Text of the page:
Common causes of short-term absence – and the most outrageous sick day excuses
Common causes of short-term absence – and the most outrageous sick day excuses
Workplace absence falls to lowest on record
The Willis Towers Watson Employee Benefits and Wellbeing Barometer found that more than half (51%) of UK workers claim their workplaces are affected by a culture of negative judgement around sickness absence.
This perhaps explains why the number of sick days taken by British workers has fallen to the lowest on record according to official figures revealed by The Office for National Statistics. The average number of sick days taken by UK workers fell to 4.1 days in 2017, in contrast to the 7.2 days recorded in 1993 when the data was first collected.
Taken at face value, these new statistics shed a glowing light on the UK workforce. Does this mean that as a nation we are less sick? Are our stress levels falling? Are we more dedicated and fulfilled at work? Not necessarily.
Presenteeism still a concern for employees
Could sickness absence be low because presenteeism is high? With the economic uncertainty and Brexit hovering like the sword of Damocles, people are afraid to be off sick, so they turn up and turn on – even when genuinely ill.
The Willis Towers Watson Global Benefits Attitudes Survey revealed workers with very good health lost 11.9 days of productivity through presenteeism in one year; workers with good health lost 13.4 days; and workers with poor health lost 15.3 days.
Nobody wants the black mark of high levels of absence on their HR record when job security is a risk factor. In fact, 8 in 10 employers said they had observed staff coming into work while they had been unwell over the last 12 months, according to the CIPD’s annual snapshot of health and wellbeing in the workplace.
The genuine causes of short-term absence
According to the CIPD Health and Wellbeing at Work report, minor illness including colds, flu, stomach upsets, headaches and migraines remain the most common cause of short-term absence (four weeks or less) for the majority of organisations.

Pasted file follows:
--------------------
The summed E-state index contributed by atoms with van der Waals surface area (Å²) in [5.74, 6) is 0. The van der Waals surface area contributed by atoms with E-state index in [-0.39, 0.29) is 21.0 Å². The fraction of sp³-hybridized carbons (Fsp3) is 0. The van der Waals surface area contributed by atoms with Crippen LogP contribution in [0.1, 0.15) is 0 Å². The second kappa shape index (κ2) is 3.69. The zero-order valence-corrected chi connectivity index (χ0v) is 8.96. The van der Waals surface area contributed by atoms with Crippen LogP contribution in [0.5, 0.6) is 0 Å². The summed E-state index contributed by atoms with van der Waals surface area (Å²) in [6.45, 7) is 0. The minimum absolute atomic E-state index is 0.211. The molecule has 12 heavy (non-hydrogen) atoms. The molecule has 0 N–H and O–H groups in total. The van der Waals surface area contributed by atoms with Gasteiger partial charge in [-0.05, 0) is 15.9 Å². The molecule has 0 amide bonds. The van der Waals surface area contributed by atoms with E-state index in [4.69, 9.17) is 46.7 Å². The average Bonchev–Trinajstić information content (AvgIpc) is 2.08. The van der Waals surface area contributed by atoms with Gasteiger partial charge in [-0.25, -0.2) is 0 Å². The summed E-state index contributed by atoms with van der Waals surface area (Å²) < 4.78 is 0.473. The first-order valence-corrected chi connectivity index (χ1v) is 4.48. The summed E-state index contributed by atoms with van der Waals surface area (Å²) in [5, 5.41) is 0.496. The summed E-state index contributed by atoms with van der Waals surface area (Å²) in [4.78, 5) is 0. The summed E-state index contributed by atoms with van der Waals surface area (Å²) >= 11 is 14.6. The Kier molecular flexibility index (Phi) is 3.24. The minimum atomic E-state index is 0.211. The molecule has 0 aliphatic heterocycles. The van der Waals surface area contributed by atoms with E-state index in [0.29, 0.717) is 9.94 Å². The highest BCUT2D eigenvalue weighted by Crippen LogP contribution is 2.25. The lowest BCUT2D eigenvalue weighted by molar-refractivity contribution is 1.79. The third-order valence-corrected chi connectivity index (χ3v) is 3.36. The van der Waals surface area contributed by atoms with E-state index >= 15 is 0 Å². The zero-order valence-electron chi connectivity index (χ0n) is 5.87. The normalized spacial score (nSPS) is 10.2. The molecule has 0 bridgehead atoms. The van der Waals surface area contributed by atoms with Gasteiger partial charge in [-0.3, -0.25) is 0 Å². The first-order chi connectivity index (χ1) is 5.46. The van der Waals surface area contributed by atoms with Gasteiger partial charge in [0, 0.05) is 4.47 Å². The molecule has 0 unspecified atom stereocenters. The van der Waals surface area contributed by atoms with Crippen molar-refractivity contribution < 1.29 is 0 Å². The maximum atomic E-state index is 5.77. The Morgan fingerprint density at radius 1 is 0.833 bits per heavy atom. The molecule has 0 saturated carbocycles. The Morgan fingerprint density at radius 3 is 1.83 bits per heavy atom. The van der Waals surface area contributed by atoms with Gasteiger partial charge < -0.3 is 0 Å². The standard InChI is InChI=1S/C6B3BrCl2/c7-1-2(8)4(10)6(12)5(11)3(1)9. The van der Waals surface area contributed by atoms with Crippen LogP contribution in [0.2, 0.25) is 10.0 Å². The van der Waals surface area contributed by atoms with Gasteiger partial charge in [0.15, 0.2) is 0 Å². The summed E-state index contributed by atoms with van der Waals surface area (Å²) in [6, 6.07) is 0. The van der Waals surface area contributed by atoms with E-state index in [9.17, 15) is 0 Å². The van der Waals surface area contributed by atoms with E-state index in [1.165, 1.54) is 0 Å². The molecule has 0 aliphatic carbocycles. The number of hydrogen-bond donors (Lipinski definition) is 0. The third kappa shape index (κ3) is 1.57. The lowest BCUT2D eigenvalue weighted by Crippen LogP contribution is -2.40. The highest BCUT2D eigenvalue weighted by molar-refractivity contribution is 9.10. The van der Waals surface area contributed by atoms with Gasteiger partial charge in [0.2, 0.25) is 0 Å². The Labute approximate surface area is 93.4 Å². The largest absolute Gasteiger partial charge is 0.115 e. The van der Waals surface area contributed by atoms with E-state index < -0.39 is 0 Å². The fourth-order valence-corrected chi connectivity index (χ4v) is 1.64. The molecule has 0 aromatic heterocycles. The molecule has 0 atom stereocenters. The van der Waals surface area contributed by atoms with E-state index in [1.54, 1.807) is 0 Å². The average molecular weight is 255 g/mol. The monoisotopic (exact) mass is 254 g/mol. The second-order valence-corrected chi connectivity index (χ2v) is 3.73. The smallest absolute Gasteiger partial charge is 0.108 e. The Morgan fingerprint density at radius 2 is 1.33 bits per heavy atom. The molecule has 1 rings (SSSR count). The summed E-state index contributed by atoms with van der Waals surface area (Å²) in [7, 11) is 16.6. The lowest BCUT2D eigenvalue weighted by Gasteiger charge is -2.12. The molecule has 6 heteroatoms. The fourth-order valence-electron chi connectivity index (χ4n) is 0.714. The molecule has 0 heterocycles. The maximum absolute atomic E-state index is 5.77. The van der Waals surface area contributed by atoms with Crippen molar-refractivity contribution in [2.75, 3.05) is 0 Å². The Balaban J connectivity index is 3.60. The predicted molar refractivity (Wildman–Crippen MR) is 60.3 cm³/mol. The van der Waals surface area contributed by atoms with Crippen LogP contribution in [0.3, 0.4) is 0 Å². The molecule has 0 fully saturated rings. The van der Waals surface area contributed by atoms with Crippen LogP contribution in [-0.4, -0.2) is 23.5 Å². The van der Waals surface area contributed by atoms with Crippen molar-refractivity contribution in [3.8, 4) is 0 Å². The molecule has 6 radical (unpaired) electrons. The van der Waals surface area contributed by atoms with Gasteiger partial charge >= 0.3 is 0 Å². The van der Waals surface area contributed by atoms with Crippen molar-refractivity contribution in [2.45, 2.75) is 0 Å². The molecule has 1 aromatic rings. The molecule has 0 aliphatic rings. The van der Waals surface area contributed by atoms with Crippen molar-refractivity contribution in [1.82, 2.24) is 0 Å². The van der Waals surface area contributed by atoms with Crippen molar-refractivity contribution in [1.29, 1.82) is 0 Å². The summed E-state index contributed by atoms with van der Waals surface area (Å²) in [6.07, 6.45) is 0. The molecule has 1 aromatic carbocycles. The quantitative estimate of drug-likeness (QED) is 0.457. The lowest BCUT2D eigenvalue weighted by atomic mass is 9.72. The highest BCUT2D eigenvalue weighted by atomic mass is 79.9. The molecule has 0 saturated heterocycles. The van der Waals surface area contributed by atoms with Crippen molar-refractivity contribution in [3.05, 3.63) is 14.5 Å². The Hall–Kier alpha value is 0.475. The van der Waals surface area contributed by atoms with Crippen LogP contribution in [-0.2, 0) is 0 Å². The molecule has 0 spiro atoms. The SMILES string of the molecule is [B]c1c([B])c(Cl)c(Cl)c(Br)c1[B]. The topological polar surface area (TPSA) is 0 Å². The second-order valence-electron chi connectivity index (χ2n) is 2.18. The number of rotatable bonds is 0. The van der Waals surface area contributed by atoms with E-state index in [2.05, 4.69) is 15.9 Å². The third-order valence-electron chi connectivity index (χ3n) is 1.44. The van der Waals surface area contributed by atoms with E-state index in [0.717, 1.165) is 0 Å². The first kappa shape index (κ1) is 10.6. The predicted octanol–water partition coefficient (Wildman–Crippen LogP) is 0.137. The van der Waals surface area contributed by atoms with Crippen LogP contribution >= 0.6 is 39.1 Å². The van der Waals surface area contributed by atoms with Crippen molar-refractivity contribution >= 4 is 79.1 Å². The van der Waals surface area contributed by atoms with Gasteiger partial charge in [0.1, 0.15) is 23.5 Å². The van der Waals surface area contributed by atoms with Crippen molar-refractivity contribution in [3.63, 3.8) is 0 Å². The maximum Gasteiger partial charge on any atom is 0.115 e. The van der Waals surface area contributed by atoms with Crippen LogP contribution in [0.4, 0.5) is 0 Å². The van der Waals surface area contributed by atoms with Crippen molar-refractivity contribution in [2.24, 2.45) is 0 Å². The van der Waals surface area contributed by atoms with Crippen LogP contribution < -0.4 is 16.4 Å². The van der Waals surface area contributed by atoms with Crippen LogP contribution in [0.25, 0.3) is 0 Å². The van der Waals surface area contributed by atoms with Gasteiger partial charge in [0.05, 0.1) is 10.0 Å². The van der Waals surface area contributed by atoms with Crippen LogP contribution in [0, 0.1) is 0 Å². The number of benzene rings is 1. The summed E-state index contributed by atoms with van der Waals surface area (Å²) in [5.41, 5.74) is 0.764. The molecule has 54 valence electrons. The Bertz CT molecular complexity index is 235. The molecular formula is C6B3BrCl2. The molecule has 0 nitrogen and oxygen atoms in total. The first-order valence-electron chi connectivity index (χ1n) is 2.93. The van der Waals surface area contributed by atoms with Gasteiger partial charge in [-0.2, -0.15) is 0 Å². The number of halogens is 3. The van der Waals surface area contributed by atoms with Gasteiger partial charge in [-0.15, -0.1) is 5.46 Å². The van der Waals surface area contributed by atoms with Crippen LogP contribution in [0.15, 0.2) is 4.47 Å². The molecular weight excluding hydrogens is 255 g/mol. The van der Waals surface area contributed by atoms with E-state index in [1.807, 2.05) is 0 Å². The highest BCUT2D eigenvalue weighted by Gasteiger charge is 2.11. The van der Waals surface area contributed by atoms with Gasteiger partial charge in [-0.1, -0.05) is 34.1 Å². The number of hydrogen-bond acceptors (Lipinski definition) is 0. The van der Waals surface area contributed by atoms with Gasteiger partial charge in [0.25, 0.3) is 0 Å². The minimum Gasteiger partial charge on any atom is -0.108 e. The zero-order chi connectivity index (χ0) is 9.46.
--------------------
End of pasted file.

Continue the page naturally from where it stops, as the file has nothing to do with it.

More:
Musculoskeletal injuries (back pain, neck strains and repetitive strain injury) and also stress were once again among the top causes of short-term absence.
A third of organisations include mental ill health among their top three causes of short-term absence, continuing the growing trend which emerged last year.
Almost one in three (29%) UK employees suffered with severe stress, anxiety or depression in the past two years (Willis Towers Watson’s Global Benefits Attitudes Survey (GBAS)).
The study found that people who suffer from anxiety or depression take more than twice as much time off work (7.1 days compared to 3 days for workers without the conditions) and more than one in ten (15%) of workers have taken time off or reduced their responsibilities at work due to mental health issues in a two-year period.
The younger generations are more likely to suffer from stress and mental issues than older colleagues. According to GBAS, 61% of millennials said they were highly stressed, compared to 33% of baby boomers, and more than a third (34%) of millennials said they suffered from anxiety and depression in the past two years, compared to one in five (20%) of baby boomers.
As the years continue, and these workers make up a greater proportion of the worker population, mental ill health will undoubtedly become more of an issue in the future.
Not all absence is genuine
The CIPD Health and Wellbeing at Work report also revealed that compared to previous years, fewer organisations include non-genuine ill health among their top causes of short-term absence. However, there’s no escaping the fact that sickie days and duvet days still take place. Whether it’s to go shopping, catch up on sleep after a heavy night or watch the Wimbledon final, people are still topping up their holiday tally by skiving off.
Although research suggest that January is still the sickliest month of the year, the warmer months will see the rise of the ‘summer sickie’ with workers wanting to make the most of the sun and soaring temperatures – wiling away their days in back gardens and beer gardens – not wilting behind their desks in overheated offices.